This is a travelogue entry about how doing archaeology fieldwork is a good profession to get into if you want to travel. As with other traveling contract jobs, archaeologists in the USA get their living expenses on the road paid for them in addition to their standard pay. Doing archaeology is a good way to [...]
This is a travelogue entry about how doing archaeology fieldwork is a good profession to get into if you want to travel. As with other traveling contract jobs, archaeologists in the USA get their living expenses on the road paid for them in addition to their standard pay. Doing archaeology is a good way to both make and save money concurrently.
I rode out from Phoenix to Quartzsite for one last day of work on the IBR Solar Survey project — one last day of walking in the desert before being transferred on to another project in the Tonto Forest.
I walked through the desert for the full 10 miles of this last day of surveying nostalgic. I learned a lot from this desert, I hope to be back soon.
I am sure I will be.
As the crew completed the last transect of the project, I turned around in a circle for one last panoramic view of the desert plain encircled by mountains. This was good. This was a good job, I am still in disbelief that I was paid for what I did:
Walking through the desert, enjoying the desert.
Not bad, as far as work goes.
I showed up for work this morning at the head office in Phoenix and had $156 in cash layed into the palm of my hand. I wadded it up appreciatively, but still made way to count it.
“It is only for four days instead of five because we are going to be working 4 tens,” a crew member reminded me so I would not think that I was shorted by a day.
But I was not concerned by this at all, for I have still not yet gotten over the fact that I get hundreds of dollars tossed over to me at the beginning of a work week — even before I do any work. The per diem pay that archaeologists make varies from project to project from firm to firm, but it is usually always way more than I could ever spend in the specified time that it is meant to cover.
I remember my first on-the-road archaeology job that I took in Illinois in 2001. I had just drove my first car — a bitchin’ Camaro — to the Midwest from Rochester, New York. After checking into the specified hotel, I went to my room. When I opened the door I found a fellow in it — my roommate — who told me that I could pick up my per diem from the field director a few doors down.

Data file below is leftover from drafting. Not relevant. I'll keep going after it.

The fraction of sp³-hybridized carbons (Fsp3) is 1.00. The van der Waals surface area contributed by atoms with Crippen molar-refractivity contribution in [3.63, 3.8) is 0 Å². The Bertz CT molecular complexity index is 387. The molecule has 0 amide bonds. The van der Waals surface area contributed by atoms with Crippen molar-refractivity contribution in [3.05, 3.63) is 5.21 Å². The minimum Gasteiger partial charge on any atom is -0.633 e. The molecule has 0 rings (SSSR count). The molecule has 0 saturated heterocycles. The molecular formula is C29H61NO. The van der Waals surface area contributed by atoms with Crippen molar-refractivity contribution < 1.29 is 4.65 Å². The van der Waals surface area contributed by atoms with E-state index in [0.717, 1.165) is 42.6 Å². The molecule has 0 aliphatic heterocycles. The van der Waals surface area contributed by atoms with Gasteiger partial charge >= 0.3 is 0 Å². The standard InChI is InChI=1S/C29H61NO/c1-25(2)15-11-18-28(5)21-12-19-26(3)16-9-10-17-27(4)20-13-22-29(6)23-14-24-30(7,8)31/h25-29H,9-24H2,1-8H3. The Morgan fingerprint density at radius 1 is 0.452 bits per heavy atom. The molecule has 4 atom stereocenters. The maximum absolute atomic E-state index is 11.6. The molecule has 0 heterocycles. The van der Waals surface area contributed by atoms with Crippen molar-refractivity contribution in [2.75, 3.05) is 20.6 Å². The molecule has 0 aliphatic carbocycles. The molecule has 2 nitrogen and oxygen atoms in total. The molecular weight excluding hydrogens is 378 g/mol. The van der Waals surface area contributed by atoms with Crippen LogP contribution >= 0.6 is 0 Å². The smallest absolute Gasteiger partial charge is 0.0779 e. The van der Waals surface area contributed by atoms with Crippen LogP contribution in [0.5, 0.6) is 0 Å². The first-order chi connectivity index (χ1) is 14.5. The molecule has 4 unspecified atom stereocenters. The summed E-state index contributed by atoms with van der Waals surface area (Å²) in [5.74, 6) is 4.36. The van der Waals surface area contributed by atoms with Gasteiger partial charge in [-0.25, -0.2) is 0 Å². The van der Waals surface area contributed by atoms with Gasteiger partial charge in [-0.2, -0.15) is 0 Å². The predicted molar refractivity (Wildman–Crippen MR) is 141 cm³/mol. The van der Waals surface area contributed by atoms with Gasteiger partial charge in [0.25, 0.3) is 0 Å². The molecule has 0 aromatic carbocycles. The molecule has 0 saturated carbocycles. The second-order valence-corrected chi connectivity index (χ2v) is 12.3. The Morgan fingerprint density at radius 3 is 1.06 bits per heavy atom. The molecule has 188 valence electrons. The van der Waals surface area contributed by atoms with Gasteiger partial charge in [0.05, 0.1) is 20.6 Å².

I went there. I was given over $500 in cash to cover a week of living expenses. I was 20 years old then, and it was a very rare occurrence at that point for me to be the possessor of that much money. This five hundred dollars was suppose to last me one week. I was suppose to pay for my hotel room with this money, but I quickly moved into the backseat of my Camaro to save as much of it as possible:
$25 saved and a rotten night of sleep is always better than sacrificing two entire days of foreign travel in the name of hotel bed comfort.
If the company was going to give me all of my per diem allowance up front and then set me loose, I was sure to hoard it and camp out on the sly.
Though some archaeology firms provide accommodation for their employees by paying for their hotel rooms directly, and they only give out cash per diem to their employees to cover food costs.Though I still am able to pocket over 50% of this cash after I have fed myself for the week.
The company that I am working for now in Arizona is one such company that pays for the hotel and only gives money for a food allowance — I suppose they learned better. So my allowance is now $39 a day for four 10 hour days of work, and I will probably spend far less than $70 a week on food (and beer).
Working archaeology jobs on the road is good for the traveler, as your living expenses are covered and you can save your entire paychecks for traveling.
This has been my formula for 8 years of travel. Three months of working around the USA from archaeology job to archaeology job and then I skip out of the USA and travel wherever I want to for the rest of the year.
About the Author: VBJ
I am the founder and editor of Vagabond Journey. I’ve been traveling the world since 1999, through 90 countries. I am the author of the book, Ghost Cities of China and have written for The Guardian, Forbes, Bloomberg, The Diplomat, the South China Morning Post, and other publications. VBJ has written 3679 posts on Vagabond Journey. Contact the author.
VBJ is currently in: Papa Bay, Hawaii
May 20, 2010, 12:19 pm
Awesome! This is definitely what I want to do when I grow up.
Next post: Archaeology Survey in Tonto Forest Arizona
Previous post: European Travelers and Greyhound Buses